Cherry Clafoutis: Easier than it Sounds!

I am a much better cook than I am baker, so I love it when I can make an impressive sounding dessert without needing any serious pastry skills.  A cherry clafoutis fits the bill perfectly.  It sounds like it takes a lot of effort, and well, it doesn't.  I am a regular Bountiful Baskets contributor, and I recently contributed for a case of rainier cherries.  I thought I would have tons of baking and preserving to do in order to use them up.  In reality, we ate all but one bag and this recipe was the only baking I did with them.  You could substitute any other cherry (a clafoutis is traditionally made with black cherries) or many other types of fruit.  If you use another fruit, the correct name for this dish will be a flognarde, also impressive and kind of funn, too.  I think that's my new kid-friendly expletive by the way.

My best description of a clafoutis is that of a cross between a custard and a cake, with a flan-like flavor and consistency.  However you want to describe it, it's delicious.  And, just in case you missed it the first time, it's easy!

Cherry Almond Dairy Free Clafoutis

2 cups pitted cherries (or equal amount of another fruit) *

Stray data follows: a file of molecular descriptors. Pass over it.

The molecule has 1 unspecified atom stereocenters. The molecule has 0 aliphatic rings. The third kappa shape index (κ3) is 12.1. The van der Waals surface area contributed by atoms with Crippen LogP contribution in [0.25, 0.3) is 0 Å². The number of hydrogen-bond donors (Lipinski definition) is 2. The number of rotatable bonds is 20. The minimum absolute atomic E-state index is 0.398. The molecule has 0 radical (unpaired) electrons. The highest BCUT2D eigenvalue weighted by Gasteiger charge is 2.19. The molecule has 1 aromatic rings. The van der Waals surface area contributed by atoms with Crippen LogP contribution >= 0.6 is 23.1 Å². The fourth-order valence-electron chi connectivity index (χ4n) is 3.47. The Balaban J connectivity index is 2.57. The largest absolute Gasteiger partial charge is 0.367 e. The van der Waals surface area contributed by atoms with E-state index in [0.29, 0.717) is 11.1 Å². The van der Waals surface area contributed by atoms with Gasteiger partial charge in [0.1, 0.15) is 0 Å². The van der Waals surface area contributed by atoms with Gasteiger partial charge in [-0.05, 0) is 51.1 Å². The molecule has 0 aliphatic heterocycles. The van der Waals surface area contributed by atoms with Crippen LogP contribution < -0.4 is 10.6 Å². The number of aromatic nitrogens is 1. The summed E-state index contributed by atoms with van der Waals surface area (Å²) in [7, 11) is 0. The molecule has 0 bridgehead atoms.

1/4 cup slivered almonds

3 eggs

1 cup granulated sugar

1/2 cup flour, sifted

pinch of salt

3/4 cup almond milk

1/4 cup coconut oil

1/2 tsp almond extract

Butter and flour a 9" square baking dish.  Stir cherries and slivered almonds together in the bottom of baking dish.  Mix salt, flour, sugar and eggs and whisk until well blended.  Add liquid ingredients and whisk until smooth.  Pour over the cherries in your baking dish.  Bake at 350 degrees for 45 minutes.  Remove from oven and cool on a wire rack.  Don't be alarmed when the clafoutis seems to "fall", it will puff up a lot during baking and will deflate as it cools.

A clafoutis is traditionally made using cherries containing their pits.  Apparently, the pit gives the custard an almond flavor.  I pit my cherries just for ease of eating, although the ease of baking would increase without this step.  (Especially, if you're like me and can't find a cherry pitter and end up using a fondue fork.) So, to pit or not to pit, it's up to you.